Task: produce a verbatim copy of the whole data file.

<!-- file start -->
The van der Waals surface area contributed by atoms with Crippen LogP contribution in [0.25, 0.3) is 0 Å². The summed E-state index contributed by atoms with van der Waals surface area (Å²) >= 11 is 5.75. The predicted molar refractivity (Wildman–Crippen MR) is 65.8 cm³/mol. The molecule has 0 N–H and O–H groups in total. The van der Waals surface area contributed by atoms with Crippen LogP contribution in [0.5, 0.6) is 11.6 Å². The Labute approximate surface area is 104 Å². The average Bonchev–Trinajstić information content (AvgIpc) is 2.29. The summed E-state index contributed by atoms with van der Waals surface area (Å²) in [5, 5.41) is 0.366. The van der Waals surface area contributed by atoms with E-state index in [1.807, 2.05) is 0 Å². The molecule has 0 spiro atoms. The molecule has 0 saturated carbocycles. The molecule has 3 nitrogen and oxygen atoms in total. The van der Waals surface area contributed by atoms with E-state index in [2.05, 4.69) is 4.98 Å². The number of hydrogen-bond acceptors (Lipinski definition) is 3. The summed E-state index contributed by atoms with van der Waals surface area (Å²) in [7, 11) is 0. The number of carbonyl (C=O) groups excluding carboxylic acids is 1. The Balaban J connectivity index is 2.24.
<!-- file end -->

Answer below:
The van der Waals surface area contributed by atoms with Crippen LogP contribution in [0.25, 0.3) is 0 Å². The summed E-state index contributed by atoms with van der Waals surface area (Å²) >= 11 is 5.75. The predicted molar refractivity (Wildman–Crippen MR) is 65.8 cm³/mol. The molecule has 0 N–H and O–H groups in total. The van der Waals surface area contributed by atoms with Crippen LogP contribution in [0.5, 0.6) is 11.6 Å². The Labute approximate surface area is 104 Å². The average Bonchev–Trinajstić information content (AvgIpc) is 2.29. The summed E-state index contributed by atoms with van der Waals surface area (Å²) in [5, 5.41) is 0.366. The van der Waals surface area contributed by atoms with E-state index in [1.807, 2.05) is 0 Å². The molecule has 0 spiro atoms. The molecule has 0 saturated carbocycles. The molecule has 3 nitrogen and oxygen atoms in total. The van der Waals surface area contributed by atoms with E-state index in [2.05, 4.69) is 4.98 Å². The number of hydrogen-bond acceptors (Lipinski definition) is 3. The summed E-state index contributed by atoms with van der Waals surface area (Å²) in [7, 11) is 0. The number of carbonyl (C=O) groups excluding carboxylic acids is 1. The Balaban J connectivity index is 2.24.